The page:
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Photographer of the Week:
 
Catherine Powell
 
How long have you been involved with photography?
I shot my first show about a week into my freshman year of high school when I was 14. I didn’t really have any formal training at the time - I had just entered Photography I in my school but hadn’t really learned anything yet. Before that I was always shooting around with friends and such, but never anything serious until I bought a DSLR.
 
What’s in your bag/what gear do you own? What would you like to purchase next?
Jeez… my bag is heavy. I shoot primarily with a Sony a65v, but also own a Sony a33 and Sony a300, as well as a Minolta film camera, Holga film camera, and a Fugi polaroid camera. In terms of lenses I was lucky because all my dad’s old Minolta lenses were compatible with my Sony. So from him I inherited a 70-300mm and a few others. I also own a 28mm f1.8, 50mm f1.4, 85mm 1.4, 18-55mm, 70-200mm and a fisheye.
I also have an external flash, an Alien Bee 800 with a beauty dish, soft box, mini dish and light stand. I run it with a VagaBond. In addition just various flash filters and such.
 
Who was the first band/artist you shot?
This is embarrassing… it was Brokencyde. I was at a venue called School of Rock. I’d been seeing shows there for awhile and was well acquainted with the manager and promoter there. About halfway through the show (which was The Friday Night Boys, The Morning Of, Brokencyde and Every Avenue) the manager told me he would let me shoot side stage since I had my camera with me. (There was no photo pit at this venue.) So I got to shoot the second half of the show completely unplanned! I think I had my camera for all of four days before that.
 
Who are some of your influences?
Gage Young was the reason I started shooting and to this day has taught me more than anyone. I was able to attend one of his workshops in 2010 and he taught me to pay attention to detail a lot more than I had been.
Currently, Tom Falcone continues to inspire me every time he posts a photo. He’s become one of my best friends and one of the only people I trust to give me an honest opinion on photos. Also he’s a ginger so we have to stick together.
 
What did your first time in the pit feel like?
My first time in the photo pit was for All Time Low, Mayday Parade, The Maine, Every Avenue and The Friday Night Boys. I had shot a couple shows at School of Rock prior to that but this was my first legit time shooting. It was so much fun and considering I was shooting with a kit lens I’m surprised any of my photos came out well. Looking back there’s a lot of things I would have done differently but it was a great experience regardless.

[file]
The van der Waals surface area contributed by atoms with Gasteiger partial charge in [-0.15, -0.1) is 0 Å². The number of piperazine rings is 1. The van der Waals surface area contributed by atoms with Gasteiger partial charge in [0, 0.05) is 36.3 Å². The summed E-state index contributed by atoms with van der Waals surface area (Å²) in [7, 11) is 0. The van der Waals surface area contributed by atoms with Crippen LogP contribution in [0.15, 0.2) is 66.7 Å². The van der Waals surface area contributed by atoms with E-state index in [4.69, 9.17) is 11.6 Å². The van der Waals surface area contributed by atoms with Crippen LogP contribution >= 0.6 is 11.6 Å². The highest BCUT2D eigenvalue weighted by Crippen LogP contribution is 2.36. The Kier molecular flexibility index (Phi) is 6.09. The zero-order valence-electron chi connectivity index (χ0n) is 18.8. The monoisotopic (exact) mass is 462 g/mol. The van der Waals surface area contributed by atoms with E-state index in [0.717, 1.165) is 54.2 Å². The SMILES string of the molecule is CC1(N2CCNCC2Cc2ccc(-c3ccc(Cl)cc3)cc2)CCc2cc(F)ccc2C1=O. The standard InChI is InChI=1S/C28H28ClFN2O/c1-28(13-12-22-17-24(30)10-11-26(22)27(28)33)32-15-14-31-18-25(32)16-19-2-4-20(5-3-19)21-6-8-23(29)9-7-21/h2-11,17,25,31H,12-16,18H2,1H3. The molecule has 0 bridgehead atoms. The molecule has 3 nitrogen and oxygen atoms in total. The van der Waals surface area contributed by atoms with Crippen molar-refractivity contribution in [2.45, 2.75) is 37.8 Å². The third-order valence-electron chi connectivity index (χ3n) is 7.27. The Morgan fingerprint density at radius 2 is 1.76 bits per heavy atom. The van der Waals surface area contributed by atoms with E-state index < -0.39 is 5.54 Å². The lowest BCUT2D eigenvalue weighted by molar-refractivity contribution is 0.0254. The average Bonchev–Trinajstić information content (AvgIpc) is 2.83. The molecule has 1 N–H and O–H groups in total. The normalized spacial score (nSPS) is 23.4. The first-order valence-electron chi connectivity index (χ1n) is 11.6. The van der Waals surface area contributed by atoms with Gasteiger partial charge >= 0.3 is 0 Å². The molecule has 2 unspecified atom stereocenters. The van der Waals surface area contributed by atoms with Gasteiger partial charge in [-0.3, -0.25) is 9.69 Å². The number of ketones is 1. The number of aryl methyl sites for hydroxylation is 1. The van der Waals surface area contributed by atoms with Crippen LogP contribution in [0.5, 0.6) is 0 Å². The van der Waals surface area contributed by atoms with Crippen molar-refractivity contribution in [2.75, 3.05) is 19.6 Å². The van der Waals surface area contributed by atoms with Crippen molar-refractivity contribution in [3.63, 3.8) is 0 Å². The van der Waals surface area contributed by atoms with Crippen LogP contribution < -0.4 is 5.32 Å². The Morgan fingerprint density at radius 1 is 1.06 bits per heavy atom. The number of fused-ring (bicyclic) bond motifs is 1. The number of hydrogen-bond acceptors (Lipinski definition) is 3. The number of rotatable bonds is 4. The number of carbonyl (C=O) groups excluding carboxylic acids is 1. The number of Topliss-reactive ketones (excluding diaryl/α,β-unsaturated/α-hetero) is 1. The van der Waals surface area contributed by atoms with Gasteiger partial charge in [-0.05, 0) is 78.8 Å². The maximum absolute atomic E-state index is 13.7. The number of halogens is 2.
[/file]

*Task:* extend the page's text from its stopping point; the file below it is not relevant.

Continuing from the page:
If you could give any advice to newer concert photographers what would you tell them?
You’re not going to make any money for a while, and you shouldn’t expect to. It’s a very difficult job to do successfully and you need to make your photos stand out if you want to excel at it. Also, don’t shoot HDR. It looks stupid 99% of the time.
 
What is your dream band/artist to shoot and/or tour with?
I would love to photograph Justin Bieber, but I would never want to tour with him because I’m too obsessed with him.
I’m not actively trying to tour, but I wouldn’t mind doing a week or so with some of my friends, like The Cab, Megan & Liz or The Summer Set.
 
 
Do you edit your photos? If so, what software do you use and how much time and effort do you put into your editing?
I do! I use Lightroom. I’d say I put in a good amount of effort when editing, but I definitely put in a lot more effort trying to get it right on the camera. I usually only tweak a few things when editing unless it needs something else. I want my photos to look real - not cloudy like some people seem to edit theirs lately.
 
How do you feel your photography has changed since you first began? Do you expect it to change in the future?
Ever since I started studying photography at SVA my entire perspective has changed. Lately I’ve been learning all the different possibilities for where I can take my career and what I want to do with it. I’ve been taking photos from a completely different perspective than I was in August.
To answer the second question, I think it will continue to change and evolve, which is good. You can’t do that same thing forever.
Get social with Catherine:Website|Flickr|Tumblr|Twitter|Naked Mag